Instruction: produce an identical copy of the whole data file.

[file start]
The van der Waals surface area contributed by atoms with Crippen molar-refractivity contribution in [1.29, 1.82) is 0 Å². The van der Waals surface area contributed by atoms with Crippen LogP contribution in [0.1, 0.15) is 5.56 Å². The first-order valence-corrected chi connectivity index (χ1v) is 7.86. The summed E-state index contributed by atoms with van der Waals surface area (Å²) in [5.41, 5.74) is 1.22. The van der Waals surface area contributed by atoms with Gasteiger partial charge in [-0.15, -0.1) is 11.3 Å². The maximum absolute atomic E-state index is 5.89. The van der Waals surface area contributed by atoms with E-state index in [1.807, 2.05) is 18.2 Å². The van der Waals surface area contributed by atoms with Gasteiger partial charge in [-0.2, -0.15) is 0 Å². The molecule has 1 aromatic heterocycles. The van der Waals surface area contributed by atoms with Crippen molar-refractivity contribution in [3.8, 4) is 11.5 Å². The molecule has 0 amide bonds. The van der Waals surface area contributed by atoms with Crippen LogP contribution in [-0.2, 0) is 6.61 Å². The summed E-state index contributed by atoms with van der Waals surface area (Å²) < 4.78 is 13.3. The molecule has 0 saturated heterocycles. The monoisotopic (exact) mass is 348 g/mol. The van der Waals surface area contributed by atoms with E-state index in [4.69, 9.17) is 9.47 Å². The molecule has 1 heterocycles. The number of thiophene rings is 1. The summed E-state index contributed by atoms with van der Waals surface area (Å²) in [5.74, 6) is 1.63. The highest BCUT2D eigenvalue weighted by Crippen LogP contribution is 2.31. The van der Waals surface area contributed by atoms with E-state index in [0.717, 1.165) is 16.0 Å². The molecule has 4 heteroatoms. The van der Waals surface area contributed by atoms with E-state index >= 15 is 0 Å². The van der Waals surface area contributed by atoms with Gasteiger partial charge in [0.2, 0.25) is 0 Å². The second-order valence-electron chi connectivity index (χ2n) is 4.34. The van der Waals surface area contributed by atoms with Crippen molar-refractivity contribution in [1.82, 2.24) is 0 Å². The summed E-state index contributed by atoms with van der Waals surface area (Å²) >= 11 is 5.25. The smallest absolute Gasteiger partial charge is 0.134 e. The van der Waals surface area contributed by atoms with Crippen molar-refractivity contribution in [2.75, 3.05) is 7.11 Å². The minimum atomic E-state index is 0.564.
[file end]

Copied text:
The van der Waals surface area contributed by atoms with Crippen molar-refractivity contribution in [1.29, 1.82) is 0 Å². The van der Waals surface area contributed by atoms with Crippen LogP contribution in [0.1, 0.15) is 5.56 Å². The first-order valence-corrected chi connectivity index (χ1v) is 7.86. The summed E-state index contributed by atoms with van der Waals surface area (Å²) in [5.41, 5.74) is 1.22. The van der Waals surface area contributed by atoms with Gasteiger partial charge in [-0.15, -0.1) is 11.3 Å². The maximum absolute atomic E-state index is 5.89. The van der Waals surface area contributed by atoms with E-state index in [1.807, 2.05) is 18.2 Å². The van der Waals surface area contributed by atoms with Gasteiger partial charge in [-0.2, -0.15) is 0 Å². The molecule has 1 aromatic heterocycles. The van der Waals surface area contributed by atoms with Crippen molar-refractivity contribution in [3.8, 4) is 11.5 Å². The molecule has 0 amide bonds. The van der Waals surface area contributed by atoms with Crippen LogP contribution in [-0.2, 0) is 6.61 Å². The summed E-state index contributed by atoms with van der Waals surface area (Å²) < 4.78 is 13.3. The molecule has 0 saturated heterocycles. The monoisotopic (exact) mass is 348 g/mol. The van der Waals surface area contributed by atoms with E-state index in [4.69, 9.17) is 9.47 Å². The molecule has 1 heterocycles. The number of thiophene rings is 1. The summed E-state index contributed by atoms with van der Waals surface area (Å²) in [5.74, 6) is 1.63. The highest BCUT2D eigenvalue weighted by Crippen LogP contribution is 2.31. The van der Waals surface area contributed by atoms with E-state index in [0.717, 1.165) is 16.0 Å². The molecule has 4 heteroatoms. The van der Waals surface area contributed by atoms with E-state index >= 15 is 0 Å². The van der Waals surface area contributed by atoms with Gasteiger partial charge in [0.2, 0.25) is 0 Å². The second-order valence-electron chi connectivity index (χ2n) is 4.34. The van der Waals surface area contributed by atoms with Crippen molar-refractivity contribution in [1.82, 2.24) is 0 Å². The summed E-state index contributed by atoms with van der Waals surface area (Å²) >= 11 is 5.25. The smallest absolute Gasteiger partial charge is 0.134 e. The van der Waals surface area contributed by atoms with Crippen molar-refractivity contribution in [2.75, 3.05) is 7.11 Å². The minimum atomic E-state index is 0.564.